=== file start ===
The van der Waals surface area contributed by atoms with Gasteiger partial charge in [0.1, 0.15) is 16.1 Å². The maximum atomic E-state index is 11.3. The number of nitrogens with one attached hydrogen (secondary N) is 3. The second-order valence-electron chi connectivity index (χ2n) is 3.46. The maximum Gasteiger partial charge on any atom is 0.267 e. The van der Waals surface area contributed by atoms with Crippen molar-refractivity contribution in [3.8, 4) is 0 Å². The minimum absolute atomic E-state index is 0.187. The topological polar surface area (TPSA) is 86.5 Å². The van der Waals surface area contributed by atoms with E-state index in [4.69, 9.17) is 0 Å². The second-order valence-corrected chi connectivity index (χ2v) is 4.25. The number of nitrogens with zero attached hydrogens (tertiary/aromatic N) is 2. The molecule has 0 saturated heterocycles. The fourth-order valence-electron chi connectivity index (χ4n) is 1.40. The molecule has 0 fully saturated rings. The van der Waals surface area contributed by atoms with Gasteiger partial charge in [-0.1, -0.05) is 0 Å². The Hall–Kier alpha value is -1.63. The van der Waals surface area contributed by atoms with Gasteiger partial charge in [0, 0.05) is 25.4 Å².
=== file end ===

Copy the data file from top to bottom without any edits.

The van der Waals surface area contributed by atoms with Gasteiger partial charge in [0.1, 0.15) is 16.1 Å². The maximum atomic E-state index is 11.3. The number of nitrogens with one attached hydrogen (secondary N) is 3. The second-order valence-electron chi connectivity index (χ2n) is 3.46. The maximum Gasteiger partial charge on any atom is 0.267 e. The van der Waals surface area contributed by atoms with Crippen molar-refractivity contribution in [3.8, 4) is 0 Å². The minimum absolute atomic E-state index is 0.187. The topological polar surface area (TPSA) is 86.5 Å². The van der Waals surface area contributed by atoms with E-state index in [4.69, 9.17) is 0 Å². The second-order valence-corrected chi connectivity index (χ2v) is 4.25. The number of nitrogens with zero attached hydrogens (tertiary/aromatic N) is 2. The molecule has 0 saturated heterocycles. The fourth-order valence-electron chi connectivity index (χ4n) is 1.40. The molecule has 0 fully saturated rings. The van der Waals surface area contributed by atoms with Gasteiger partial charge in [-0.1, -0.05) is 0 Å². The Hall–Kier alpha value is -1.63. The van der Waals surface area contributed by atoms with Gasteiger partial charge in [0, 0.05) is 25.4 Å².